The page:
After returning home, Tony is immediately able to coax his wife into bed, despite the fact she knows he was handling his rod with a college girl all day long. He tells her nothing happened and they proceed to love-make. Oh, and somewhere in there the lady who owns the resort tells everyone about the legend of the mountain man who kills people with a blade that belongs to Satan.
The college coeds return home from skiing and can’t find Stephanie. Then they begin to get murdered in a series of P.O.V. shots. Meanwhile, Stephanie is wandering around the woods in the dark, thinking about how she has no regard for the institution of marriage. Lucky for her, being a slut results in her missing the main killing spree. This may be the only time in a slasher movie when being slutty pays off, as it typically results in the mutilation of the slutty breasts and genitals of said slut.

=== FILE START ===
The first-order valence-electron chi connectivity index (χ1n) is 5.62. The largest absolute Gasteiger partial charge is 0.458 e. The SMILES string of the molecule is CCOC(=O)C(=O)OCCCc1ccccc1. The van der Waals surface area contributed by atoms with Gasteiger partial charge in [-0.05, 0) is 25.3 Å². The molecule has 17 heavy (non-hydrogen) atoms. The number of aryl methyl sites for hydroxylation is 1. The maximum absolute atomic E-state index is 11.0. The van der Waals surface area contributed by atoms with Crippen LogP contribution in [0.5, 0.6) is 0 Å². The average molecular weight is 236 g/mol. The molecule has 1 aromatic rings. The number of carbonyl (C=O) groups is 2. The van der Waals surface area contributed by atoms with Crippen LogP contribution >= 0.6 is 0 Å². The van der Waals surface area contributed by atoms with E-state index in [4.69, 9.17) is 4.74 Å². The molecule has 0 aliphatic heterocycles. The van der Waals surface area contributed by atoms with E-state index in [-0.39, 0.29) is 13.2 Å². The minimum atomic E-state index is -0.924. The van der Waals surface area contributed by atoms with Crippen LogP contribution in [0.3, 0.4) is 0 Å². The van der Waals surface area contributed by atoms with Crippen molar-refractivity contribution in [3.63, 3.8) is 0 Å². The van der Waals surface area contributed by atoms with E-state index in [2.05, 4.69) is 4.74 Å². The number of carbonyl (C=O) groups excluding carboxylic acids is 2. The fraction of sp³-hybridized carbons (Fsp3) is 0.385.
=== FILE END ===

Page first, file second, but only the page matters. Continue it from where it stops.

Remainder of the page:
After returning to her cabin, Stephanie discovers the bodies and runs to see Tony and Lisa and Al and Lil. Tony decides to stay put and Al and Lil decide to run for it, and they commence running into their poorly-lit, but dramatically effective killing sequence in the snow.
Back at the cabin, with Stephanie now missing, Tony wrestles with a figure in the dark while his wife hides upstairs. Someone wins the tussle and slowly makes the creep upstairs toward Tony’s wife. There’s a good moment of suspense here, because we don’t know if the figure coming up the stairs is a victorious Tony, an adultery-crazed Stephanie, or someone else altogether. Suspense ends as the figure kills Lisa, and we see Stephanie hiding beneath the bed.